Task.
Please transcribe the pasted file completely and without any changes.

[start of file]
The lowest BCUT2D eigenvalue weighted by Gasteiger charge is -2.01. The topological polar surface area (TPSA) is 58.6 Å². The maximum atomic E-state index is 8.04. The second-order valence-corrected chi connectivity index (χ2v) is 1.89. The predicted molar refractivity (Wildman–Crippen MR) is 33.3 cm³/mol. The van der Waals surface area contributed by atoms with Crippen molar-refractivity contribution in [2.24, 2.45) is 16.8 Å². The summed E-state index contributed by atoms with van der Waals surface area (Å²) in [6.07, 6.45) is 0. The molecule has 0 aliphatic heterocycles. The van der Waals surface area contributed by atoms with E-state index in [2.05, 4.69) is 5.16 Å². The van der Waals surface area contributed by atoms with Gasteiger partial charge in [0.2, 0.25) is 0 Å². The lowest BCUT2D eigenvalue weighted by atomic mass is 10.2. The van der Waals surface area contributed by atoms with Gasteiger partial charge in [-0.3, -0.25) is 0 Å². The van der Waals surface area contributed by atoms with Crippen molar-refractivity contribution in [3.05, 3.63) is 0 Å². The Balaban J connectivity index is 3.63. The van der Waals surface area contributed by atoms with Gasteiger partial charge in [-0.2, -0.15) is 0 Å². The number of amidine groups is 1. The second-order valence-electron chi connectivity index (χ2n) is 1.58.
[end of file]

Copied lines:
The lowest BCUT2D eigenvalue weighted by Gasteiger charge is -2.01. The topological polar surface area (TPSA) is 58.6 Å². The maximum atomic E-state index is 8.04. The second-order valence-corrected chi connectivity index (χ2v) is 1.89. The predicted molar refractivity (Wildman–Crippen MR) is 33.3 cm³/mol. The van der Waals surface area contributed by atoms with Crippen molar-refractivity contribution in [2.24, 2.45) is 16.8 Å². The summed E-state index contributed by atoms with van der Waals surface area (Å²) in [6.07, 6.45) is 0. The molecule has 0 aliphatic heterocycles. The van der Waals surface area contributed by atoms with E-state index in [2.05, 4.69) is 5.16 Å². The van der Waals surface area contributed by atoms with Gasteiger partial charge in [0.2, 0.25) is 0 Å². The lowest BCUT2D eigenvalue weighted by atomic mass is 10.2. The van der Waals surface area contributed by atoms with Gasteiger partial charge in [-0.3, -0.25) is 0 Å². The van der Waals surface area contributed by atoms with Crippen molar-refractivity contribution in [3.05, 3.63) is 0 Å². The Balaban J connectivity index is 3.63. The van der Waals surface area contributed by atoms with Gasteiger partial charge in [-0.2, -0.15) is 0 Å². The number of amidine groups is 1. The second-order valence-electron chi connectivity index (χ2n) is 1.58.